ALBANY -- Work on the area's flood plain management program will translate in up to a 20 percent savings for people who have flood insurance, government officials say.
Speaking to the Dougherty County Commission Monday, Interim Planning Director Mary Teeter announced that Albany and Dougherty County will improve one level in the federal government's flood insurance program classification system and become one of only six communities throughout the state with a level six rating.
"This is just a good example of a good news for homeowners who have flood insurance," Dougherty County Chairman Jeff Sinyard said. "Between this and the change in our ISO levels, a lot of folks in the city and county will save money on their insurance."
Teeter said the change in classification will go into effect in May and that people who have flood insurance should contact their insurance agents to make sure they are getting the best rate.
Glenn Allen, a spokesman with Georgia Insurance and Safety Fire Commissioner John Oxendine, said that while the office doesn't regulate the National Flood Insurance Program, it does suggest homeowners take advantage of the program.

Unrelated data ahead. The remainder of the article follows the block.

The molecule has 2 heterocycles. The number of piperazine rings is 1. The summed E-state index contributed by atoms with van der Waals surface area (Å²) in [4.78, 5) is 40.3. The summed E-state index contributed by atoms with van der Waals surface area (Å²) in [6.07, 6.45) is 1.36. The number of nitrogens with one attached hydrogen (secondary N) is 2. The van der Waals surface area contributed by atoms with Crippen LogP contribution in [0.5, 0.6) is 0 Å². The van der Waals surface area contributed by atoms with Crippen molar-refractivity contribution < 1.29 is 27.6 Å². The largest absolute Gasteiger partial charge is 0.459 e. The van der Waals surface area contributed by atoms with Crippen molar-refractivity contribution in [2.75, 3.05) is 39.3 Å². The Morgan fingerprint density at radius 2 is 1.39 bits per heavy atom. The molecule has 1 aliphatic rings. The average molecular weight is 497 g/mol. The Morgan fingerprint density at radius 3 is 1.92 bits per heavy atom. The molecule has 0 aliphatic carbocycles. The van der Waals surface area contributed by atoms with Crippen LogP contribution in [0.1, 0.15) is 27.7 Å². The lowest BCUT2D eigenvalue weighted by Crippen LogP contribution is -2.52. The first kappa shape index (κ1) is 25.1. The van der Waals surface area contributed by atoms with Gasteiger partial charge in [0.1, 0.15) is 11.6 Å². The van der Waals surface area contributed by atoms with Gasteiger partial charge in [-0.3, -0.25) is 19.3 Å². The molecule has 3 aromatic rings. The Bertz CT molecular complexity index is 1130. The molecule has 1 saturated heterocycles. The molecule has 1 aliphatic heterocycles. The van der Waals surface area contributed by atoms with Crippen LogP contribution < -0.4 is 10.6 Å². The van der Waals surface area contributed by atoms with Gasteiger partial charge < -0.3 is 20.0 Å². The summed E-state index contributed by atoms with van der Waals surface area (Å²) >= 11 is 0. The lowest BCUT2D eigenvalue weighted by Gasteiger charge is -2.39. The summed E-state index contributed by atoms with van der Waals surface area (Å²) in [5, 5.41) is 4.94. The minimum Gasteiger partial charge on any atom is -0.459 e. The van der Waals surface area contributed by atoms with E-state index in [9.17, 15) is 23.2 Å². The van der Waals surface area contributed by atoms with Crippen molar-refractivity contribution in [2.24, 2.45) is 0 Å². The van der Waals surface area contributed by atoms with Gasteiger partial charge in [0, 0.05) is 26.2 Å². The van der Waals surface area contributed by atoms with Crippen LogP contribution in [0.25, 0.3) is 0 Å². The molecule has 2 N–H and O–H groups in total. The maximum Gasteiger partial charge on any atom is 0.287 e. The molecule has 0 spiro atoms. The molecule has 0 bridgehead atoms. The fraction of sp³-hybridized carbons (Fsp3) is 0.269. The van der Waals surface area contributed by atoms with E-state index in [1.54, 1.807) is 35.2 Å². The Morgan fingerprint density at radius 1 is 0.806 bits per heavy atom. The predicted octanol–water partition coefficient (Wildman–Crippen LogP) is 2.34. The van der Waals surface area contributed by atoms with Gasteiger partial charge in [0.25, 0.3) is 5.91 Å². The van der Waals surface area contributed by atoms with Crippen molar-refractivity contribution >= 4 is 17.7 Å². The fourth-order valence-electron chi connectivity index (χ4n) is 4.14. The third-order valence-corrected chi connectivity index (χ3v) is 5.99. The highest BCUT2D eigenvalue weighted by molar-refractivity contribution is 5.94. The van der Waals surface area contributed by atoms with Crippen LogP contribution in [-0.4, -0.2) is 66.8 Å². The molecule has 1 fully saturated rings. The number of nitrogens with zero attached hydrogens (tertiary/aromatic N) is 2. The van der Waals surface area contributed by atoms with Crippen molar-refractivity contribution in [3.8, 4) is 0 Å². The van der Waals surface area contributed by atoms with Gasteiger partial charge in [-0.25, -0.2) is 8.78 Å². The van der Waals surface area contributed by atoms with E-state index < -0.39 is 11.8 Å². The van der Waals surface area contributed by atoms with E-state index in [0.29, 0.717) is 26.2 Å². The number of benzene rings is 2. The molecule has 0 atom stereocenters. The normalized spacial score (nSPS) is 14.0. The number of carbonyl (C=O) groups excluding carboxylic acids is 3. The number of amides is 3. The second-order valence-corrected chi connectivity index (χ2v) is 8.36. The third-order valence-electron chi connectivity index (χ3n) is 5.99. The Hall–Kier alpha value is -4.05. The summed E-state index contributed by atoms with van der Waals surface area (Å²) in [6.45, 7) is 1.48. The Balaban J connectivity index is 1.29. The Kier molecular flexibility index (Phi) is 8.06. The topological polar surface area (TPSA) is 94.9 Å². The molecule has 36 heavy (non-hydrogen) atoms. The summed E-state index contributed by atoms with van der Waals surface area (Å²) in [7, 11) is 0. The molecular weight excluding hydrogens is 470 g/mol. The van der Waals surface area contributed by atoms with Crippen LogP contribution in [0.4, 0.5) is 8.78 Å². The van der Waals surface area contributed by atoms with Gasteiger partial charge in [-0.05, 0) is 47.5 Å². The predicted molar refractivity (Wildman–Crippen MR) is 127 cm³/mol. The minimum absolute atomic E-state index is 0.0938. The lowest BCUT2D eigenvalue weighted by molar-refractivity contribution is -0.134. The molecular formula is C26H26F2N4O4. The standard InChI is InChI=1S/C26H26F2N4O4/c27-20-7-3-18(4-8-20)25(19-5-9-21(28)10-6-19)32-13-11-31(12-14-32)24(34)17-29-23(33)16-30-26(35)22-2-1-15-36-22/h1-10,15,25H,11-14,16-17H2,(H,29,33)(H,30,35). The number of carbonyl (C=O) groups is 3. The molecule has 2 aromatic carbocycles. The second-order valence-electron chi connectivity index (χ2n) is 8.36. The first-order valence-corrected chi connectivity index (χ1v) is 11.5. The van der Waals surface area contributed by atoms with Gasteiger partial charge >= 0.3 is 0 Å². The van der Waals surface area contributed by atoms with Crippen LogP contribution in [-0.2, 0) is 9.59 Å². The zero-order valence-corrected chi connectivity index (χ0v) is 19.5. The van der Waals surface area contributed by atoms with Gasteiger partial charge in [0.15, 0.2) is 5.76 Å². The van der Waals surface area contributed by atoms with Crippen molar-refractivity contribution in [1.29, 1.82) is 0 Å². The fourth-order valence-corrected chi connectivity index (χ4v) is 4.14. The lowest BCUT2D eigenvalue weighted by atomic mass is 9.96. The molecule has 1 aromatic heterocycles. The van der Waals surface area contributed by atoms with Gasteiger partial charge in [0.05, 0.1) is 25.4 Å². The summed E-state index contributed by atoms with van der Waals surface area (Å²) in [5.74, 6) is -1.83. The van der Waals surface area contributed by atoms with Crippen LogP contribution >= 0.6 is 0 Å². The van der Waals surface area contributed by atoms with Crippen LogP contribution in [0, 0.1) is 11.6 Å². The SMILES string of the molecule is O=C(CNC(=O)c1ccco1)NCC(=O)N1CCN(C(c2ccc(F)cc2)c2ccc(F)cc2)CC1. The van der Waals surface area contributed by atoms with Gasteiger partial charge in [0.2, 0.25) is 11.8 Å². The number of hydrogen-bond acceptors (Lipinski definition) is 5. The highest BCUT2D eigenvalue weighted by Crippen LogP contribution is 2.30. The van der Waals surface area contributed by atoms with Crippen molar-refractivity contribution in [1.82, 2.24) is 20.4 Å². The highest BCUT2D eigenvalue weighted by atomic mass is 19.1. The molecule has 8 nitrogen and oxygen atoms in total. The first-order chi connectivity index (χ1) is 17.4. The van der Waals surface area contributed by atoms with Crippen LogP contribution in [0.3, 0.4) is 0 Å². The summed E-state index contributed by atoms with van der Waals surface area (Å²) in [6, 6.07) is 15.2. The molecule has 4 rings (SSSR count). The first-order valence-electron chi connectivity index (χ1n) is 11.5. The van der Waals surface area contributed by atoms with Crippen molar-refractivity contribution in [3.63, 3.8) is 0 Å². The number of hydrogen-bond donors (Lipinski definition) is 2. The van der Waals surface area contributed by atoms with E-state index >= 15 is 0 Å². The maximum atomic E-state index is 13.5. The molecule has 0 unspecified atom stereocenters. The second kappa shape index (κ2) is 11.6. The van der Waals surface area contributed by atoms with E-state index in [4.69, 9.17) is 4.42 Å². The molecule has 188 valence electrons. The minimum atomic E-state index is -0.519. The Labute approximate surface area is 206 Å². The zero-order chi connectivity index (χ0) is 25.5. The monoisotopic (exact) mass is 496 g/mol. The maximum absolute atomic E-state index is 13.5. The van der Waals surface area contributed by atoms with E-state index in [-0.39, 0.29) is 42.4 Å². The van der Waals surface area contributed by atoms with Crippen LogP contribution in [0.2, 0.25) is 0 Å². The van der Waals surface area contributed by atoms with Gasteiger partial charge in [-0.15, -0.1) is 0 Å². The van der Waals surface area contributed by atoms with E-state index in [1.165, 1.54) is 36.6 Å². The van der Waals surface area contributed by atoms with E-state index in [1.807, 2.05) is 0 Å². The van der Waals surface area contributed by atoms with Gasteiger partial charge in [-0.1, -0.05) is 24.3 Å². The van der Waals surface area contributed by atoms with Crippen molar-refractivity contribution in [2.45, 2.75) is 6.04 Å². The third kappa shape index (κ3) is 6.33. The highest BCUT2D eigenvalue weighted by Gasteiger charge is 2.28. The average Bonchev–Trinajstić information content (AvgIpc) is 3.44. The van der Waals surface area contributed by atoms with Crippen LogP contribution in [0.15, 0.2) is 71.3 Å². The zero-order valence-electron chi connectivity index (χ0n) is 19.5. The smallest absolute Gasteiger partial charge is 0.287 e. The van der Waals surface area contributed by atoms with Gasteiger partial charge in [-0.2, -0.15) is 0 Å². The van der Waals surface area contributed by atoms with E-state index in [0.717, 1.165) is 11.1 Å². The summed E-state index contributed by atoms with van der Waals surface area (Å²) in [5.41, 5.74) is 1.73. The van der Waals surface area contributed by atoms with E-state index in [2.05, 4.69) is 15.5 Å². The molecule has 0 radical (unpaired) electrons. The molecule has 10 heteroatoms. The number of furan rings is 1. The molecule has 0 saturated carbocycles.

Flood insurance is required by most lenders for homes in either the flood plain or the flood way, but is optional for everyone else.
Allen recommended that homeowners who are curious about flood insurance go to the NFIP website at www.floodsmart.gov for more information.
Teeter said that the change in classification levels is due, in large part, to changes undertaken that have refocused attention on regulatory requirements and have improved the size, maintenance and upkeep of the local drainage systems.
In all, 32 communities in Georgia participate in the program, with only six at a class six or higher. No community in the state is a five or higher.